A Radical Approach to Control Chill-Rolls

printing press

 My talk today is about the time I spent a day on top of a full-web press.

When I owned an R&D and manufacturing company, I was asked to build a tension control for chill-rolls on Harris web presses. My solution was radical.


# Chill Roll Control

Thank you for selecting my podcast today. My talk today is about the time I spent a day on top of a full-web press.

When I owned an R&D and manufacturing company, I was asked to build a tension control for chill-rolls on Harris web presses. 

Here’s some background: A web press uses large rolls of blank paper, each weighing perhaps as much as a ton. As the paper is unspooled, it travels across many rollers. These rollers are cylinders of either steel or synthetic rubber, and they are as wide as the printing press and are used to keep the paper accurately tracking through the entire process of printing, drying, chilling, and sheeting.

The fundamental challenge for a high-speed web press is to take low moisture paper, lightly stretch it as it comes off the roll of paper, and guide it through a series of individual presses. Each press applies a single color, and the ink causes the paper to deform slightly. Too much tension or too little, and you end up with an expensive mess.

One of the challenges is that the paper, itself, does not belong to the printing company. The customer supplies an exact amount. If too much paper is wasted, then the printing company is in a bind.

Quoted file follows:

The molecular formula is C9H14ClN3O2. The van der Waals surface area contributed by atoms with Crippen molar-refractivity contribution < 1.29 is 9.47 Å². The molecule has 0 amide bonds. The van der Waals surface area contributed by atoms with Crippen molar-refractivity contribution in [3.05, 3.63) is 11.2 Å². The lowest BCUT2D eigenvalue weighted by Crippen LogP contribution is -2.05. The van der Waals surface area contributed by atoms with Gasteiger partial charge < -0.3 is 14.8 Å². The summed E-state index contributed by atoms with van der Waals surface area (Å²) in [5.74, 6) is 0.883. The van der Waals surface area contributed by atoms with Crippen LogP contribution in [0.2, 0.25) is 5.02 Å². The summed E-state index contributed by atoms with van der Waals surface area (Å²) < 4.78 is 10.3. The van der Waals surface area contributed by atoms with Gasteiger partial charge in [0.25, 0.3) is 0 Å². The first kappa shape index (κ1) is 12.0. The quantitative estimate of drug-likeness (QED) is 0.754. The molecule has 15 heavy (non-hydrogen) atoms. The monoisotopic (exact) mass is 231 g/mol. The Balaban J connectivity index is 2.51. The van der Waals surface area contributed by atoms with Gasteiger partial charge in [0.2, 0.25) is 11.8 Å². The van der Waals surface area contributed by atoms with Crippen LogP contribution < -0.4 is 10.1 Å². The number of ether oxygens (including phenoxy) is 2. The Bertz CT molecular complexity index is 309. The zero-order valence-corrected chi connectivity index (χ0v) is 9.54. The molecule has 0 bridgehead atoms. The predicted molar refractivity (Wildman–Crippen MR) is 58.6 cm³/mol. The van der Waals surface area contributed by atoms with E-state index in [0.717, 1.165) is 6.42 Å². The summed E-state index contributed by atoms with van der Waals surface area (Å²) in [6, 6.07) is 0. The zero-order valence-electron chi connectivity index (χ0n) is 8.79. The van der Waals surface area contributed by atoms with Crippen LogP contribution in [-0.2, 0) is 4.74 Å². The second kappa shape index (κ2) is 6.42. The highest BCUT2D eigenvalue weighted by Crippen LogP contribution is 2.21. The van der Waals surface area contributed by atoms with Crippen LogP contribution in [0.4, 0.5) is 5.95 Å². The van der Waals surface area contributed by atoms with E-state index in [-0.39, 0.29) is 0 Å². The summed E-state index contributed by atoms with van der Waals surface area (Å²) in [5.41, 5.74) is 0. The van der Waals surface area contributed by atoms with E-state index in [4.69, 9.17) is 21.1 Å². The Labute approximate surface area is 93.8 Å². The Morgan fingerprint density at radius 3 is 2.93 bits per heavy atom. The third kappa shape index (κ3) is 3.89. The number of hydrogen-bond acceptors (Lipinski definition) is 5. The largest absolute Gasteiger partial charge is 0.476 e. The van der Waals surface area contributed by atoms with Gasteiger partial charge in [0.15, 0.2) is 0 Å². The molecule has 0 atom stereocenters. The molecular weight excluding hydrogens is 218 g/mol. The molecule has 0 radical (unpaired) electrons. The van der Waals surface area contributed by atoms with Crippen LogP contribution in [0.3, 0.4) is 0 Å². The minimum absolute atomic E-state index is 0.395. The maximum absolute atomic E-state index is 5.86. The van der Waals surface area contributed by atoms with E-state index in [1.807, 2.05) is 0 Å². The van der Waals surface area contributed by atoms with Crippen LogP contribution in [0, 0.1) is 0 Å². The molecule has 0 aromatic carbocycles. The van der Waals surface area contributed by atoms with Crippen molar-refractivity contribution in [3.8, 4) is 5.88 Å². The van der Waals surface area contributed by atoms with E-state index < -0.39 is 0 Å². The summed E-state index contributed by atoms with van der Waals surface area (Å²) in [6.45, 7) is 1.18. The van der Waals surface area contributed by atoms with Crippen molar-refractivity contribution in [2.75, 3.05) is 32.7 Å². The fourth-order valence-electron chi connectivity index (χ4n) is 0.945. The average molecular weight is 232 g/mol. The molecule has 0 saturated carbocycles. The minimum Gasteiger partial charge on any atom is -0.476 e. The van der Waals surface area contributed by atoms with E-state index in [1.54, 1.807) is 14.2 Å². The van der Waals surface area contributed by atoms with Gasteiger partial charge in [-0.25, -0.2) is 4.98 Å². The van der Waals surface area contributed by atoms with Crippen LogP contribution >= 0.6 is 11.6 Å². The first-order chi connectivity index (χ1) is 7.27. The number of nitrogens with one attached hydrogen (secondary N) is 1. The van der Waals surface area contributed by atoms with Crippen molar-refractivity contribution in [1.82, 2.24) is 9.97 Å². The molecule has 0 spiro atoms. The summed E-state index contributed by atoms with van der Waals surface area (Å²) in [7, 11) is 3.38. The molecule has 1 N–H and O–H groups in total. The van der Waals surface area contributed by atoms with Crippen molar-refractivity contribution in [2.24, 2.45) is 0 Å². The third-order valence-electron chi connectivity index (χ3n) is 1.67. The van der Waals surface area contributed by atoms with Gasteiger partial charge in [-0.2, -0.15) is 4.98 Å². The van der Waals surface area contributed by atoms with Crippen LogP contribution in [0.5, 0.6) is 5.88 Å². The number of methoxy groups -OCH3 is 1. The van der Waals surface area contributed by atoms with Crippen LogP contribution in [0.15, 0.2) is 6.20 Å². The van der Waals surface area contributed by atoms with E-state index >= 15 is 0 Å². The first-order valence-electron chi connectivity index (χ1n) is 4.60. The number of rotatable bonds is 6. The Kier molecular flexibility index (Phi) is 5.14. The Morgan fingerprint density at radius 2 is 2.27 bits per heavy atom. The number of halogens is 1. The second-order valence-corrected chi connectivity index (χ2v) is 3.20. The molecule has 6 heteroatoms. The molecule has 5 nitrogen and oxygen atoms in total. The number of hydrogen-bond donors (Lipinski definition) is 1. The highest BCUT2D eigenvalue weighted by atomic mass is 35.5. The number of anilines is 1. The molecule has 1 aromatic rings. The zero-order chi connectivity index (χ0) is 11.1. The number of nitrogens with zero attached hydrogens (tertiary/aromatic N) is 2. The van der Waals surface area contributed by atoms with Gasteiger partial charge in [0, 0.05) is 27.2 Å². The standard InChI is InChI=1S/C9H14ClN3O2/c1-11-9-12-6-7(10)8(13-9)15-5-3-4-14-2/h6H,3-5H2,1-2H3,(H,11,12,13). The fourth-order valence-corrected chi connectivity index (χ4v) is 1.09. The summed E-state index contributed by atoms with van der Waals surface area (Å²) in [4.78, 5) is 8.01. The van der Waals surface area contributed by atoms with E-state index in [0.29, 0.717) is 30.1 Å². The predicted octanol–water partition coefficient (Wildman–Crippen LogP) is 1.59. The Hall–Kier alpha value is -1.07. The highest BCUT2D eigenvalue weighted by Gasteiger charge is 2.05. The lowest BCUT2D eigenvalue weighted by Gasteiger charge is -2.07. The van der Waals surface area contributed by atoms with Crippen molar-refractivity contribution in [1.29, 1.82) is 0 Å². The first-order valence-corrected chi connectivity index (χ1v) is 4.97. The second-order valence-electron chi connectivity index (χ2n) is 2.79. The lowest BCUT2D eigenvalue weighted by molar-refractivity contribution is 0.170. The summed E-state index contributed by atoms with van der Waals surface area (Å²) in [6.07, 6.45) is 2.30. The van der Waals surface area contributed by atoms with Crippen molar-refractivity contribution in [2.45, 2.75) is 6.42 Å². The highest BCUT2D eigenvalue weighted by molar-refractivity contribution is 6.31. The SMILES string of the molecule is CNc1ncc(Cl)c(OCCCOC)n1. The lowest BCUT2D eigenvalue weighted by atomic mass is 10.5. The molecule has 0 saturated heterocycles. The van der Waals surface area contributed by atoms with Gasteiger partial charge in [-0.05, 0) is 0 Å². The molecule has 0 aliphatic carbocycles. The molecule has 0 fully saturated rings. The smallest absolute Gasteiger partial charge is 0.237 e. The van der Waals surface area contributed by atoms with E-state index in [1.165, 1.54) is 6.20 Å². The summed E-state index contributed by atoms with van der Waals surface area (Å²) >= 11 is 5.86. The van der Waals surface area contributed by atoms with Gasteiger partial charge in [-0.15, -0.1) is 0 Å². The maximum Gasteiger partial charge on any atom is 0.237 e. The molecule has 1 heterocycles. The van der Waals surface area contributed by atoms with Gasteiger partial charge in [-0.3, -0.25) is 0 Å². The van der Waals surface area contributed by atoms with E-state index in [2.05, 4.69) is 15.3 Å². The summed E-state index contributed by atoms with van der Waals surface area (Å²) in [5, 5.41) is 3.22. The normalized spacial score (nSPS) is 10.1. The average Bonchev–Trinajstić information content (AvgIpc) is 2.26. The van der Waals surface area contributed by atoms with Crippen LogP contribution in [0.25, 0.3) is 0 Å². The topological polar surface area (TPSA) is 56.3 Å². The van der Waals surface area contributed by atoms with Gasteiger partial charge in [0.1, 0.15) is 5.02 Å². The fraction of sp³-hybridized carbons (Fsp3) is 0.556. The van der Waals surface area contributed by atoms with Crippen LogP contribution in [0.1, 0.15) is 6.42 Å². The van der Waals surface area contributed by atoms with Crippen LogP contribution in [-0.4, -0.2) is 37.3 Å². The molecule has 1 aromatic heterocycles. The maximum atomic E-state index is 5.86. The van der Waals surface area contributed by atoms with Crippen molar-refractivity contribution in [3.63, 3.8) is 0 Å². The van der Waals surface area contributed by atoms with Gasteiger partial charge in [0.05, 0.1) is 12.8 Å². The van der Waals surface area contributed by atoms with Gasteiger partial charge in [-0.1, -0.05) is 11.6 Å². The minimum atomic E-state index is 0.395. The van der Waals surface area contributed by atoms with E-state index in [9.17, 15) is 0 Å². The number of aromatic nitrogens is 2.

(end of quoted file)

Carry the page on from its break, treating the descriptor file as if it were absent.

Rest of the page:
Most web presses are four-color presses. The four colors are Cyan, Magenta, Yellow, and Black, commonly known as CMYK. One-color is used for each press. This approach enables the web press to print “full color” images. The press I’m talking about today printed Reader’s Digest, Sports Illustrated, and other full-color magazines.

Some web presses have additional presses to do such things as making the paper glossy by applying a coating.

As the paper passes through each press, the paper gains moisture and chemicals, which make the paper slightly deform. Air turbulence is also a problem since the presses run at approximately 400 feet per minute to 500 feet per minute (which is about fifty thousand 8.5 by 11-inch sheets per hour).

When the paper passes through the last press, it goes into a drier unit. The drier looks and works like a pizza oven. The drier dries the ink and evaporates the moister. However, the ink still isn’t stable and is easily smeared. So, when the paper leaves the drier, it goes through a set of chill rolls, and this is where I come in.

Chill rolls are large cylinders with water pumped through them to keep them ‘cold.’ The intent is to remove as much elasticity from the paper as possible and permanently ‘set’ the ink.

The paper is usually fed to a circular ‘sheeter,’ which is a rotating cylinder with metal shear protruding from it. There are different designs for sheeters. Some use a guillotine approach which requires the metal shears to be set at an angle since the paper is moving as it is cut. It’s mesmerizing to watch the rotating sheeter cut the wide paper and carefully land it on a stacker that gathers the sheeting together for the magazine. 

So, the tension of the paper between the chill rolls and the sheeter is critical to producing sheets that are cut on the trim lines and will be cut so the sheets can go through the binders and be formed into a magazine. That tension is difficult to manage because the paper constantly varies in weight – how much ink – and elasticity because of moister and skew because of different tensions on the paper from one edge to the other edge.